It is important to note that although the user is able to modify all parts of the Bitcoin client, any changes to the 'currency logic' will cause it to be incompatible with other existing clients. For example, if a user was to compile their own version of the client such that their client comes with 1,000,000 Bitcoins 'built in', the user would not be able to use those coins (send them to other Bitcoin users) because official clients would not recognize those coins as ever existing, and so any transactions involving them would fail because they would be invalid. In this way Bitcoin can be completely open source, but maintain integrity by protecting against such fundamental modifications. These such modifications create a custom or "parallel" network in which the modified clients can be compatible with each other, but not backward-compatible with Bitcoin. Many such networks exist, such as Solid Coin, Name Coin and Lite Coin.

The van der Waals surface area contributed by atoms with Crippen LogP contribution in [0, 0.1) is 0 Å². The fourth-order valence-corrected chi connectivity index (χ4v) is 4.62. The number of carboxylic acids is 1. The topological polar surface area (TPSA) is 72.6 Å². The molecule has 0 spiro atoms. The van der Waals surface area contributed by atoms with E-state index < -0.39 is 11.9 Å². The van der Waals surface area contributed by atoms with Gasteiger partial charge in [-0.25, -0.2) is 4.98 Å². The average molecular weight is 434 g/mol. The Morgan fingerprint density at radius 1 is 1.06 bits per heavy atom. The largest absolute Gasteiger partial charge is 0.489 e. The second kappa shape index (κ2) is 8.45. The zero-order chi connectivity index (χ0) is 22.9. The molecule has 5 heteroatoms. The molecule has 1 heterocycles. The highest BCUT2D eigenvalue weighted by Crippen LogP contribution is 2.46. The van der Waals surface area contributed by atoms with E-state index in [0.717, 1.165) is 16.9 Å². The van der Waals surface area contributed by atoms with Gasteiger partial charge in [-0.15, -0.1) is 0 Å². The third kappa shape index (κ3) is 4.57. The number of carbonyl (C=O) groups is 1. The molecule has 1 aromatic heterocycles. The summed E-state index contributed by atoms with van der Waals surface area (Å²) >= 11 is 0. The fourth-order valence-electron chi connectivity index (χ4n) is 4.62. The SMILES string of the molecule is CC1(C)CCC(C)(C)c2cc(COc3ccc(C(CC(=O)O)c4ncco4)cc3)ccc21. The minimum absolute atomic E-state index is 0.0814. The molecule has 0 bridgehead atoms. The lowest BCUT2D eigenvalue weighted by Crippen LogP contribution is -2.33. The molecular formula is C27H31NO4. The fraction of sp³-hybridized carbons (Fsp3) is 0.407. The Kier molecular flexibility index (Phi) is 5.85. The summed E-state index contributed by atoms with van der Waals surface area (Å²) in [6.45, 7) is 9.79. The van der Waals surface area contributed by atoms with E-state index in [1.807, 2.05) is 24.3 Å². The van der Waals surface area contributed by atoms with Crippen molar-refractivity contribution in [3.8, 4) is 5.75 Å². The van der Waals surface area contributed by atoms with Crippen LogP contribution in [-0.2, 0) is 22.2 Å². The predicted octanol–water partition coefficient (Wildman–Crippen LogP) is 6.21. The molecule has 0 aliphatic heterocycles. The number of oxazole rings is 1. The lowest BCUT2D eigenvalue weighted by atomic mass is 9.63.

The Bitcoin Network

The Bitcoin network consists of all Bitcoin clients, which all communicate with each other over the Internet. By extension, every Bitcoin user is part of the network since it is necessary to be running a Bitcoin client in order to send or receive Bitcoins. A user's Bitcoin client does not need to be running when receiving coins, and it is not required that users keep their clients running 24/7. A client, upon going online after being offline for some time, downloads records of events that occurred in the network while the client was offline. When the client has 'caught up' to all the other clients and is up to date, it can participate in generating blocks and sending or receiving transactions.